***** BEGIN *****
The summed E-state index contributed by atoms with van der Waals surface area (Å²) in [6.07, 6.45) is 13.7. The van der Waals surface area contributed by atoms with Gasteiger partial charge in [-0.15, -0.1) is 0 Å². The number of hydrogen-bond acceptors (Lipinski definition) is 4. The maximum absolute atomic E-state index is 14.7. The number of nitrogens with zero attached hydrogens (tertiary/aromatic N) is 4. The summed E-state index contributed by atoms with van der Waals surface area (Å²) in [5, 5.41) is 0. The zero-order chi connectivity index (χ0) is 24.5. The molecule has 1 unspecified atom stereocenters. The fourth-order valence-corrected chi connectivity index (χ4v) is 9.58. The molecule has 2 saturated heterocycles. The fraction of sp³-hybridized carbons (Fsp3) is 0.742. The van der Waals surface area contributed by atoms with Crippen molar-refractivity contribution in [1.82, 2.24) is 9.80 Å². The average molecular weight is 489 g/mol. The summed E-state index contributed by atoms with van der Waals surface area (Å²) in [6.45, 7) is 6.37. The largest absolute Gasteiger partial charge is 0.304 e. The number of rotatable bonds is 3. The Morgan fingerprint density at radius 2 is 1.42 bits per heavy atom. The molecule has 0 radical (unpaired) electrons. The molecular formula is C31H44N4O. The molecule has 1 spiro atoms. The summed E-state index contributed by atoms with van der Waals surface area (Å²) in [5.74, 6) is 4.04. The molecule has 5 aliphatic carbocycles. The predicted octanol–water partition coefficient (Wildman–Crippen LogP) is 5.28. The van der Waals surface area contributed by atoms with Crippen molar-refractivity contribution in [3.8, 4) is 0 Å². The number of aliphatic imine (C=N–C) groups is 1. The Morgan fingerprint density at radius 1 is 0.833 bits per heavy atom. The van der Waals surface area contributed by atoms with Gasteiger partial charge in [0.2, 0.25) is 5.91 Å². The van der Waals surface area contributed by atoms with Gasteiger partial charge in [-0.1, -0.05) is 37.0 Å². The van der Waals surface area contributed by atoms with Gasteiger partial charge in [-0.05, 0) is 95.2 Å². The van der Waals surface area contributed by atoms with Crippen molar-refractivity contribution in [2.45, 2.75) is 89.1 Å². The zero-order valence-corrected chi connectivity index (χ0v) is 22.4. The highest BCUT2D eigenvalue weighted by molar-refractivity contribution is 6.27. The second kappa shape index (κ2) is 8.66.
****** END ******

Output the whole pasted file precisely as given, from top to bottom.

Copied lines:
The summed E-state index contributed by atoms with van der Waals surface area (Å²) in [6.07, 6.45) is 13.7. The van der Waals surface area contributed by atoms with Gasteiger partial charge in [-0.15, -0.1) is 0 Å². The number of hydrogen-bond acceptors (Lipinski definition) is 4. The maximum absolute atomic E-state index is 14.7. The number of nitrogens with zero attached hydrogens (tertiary/aromatic N) is 4. The summed E-state index contributed by atoms with van der Waals surface area (Å²) in [5, 5.41) is 0. The zero-order chi connectivity index (χ0) is 24.5. The molecule has 1 unspecified atom stereocenters. The fourth-order valence-corrected chi connectivity index (χ4v) is 9.58. The molecule has 2 saturated heterocycles. The fraction of sp³-hybridized carbons (Fsp3) is 0.742. The van der Waals surface area contributed by atoms with Crippen molar-refractivity contribution in [1.82, 2.24) is 9.80 Å². The average molecular weight is 489 g/mol. The summed E-state index contributed by atoms with van der Waals surface area (Å²) in [6.45, 7) is 6.37. The largest absolute Gasteiger partial charge is 0.304 e. The number of rotatable bonds is 3. The Morgan fingerprint density at radius 2 is 1.42 bits per heavy atom. The molecule has 0 radical (unpaired) electrons. The molecular formula is C31H44N4O. The molecule has 1 spiro atoms. The summed E-state index contributed by atoms with van der Waals surface area (Å²) in [5.74, 6) is 4.04. The molecule has 5 aliphatic carbocycles. The predicted octanol–water partition coefficient (Wildman–Crippen LogP) is 5.28. The van der Waals surface area contributed by atoms with Crippen molar-refractivity contribution in [3.8, 4) is 0 Å². The number of aliphatic imine (C=N–C) groups is 1. The Morgan fingerprint density at radius 1 is 0.833 bits per heavy atom. The van der Waals surface area contributed by atoms with Gasteiger partial charge in [0.2, 0.25) is 5.91 Å². The van der Waals surface area contributed by atoms with Gasteiger partial charge in [-0.1, -0.05) is 37.0 Å². The van der Waals surface area contributed by atoms with Gasteiger partial charge in [-0.05, 0) is 95.2 Å². The van der Waals surface area contributed by atoms with Crippen molar-refractivity contribution in [2.45, 2.75) is 89.1 Å². The zero-order valence-corrected chi connectivity index (χ0v) is 22.4. The highest BCUT2D eigenvalue weighted by molar-refractivity contribution is 6.27. The second kappa shape index (κ2) is 8.66.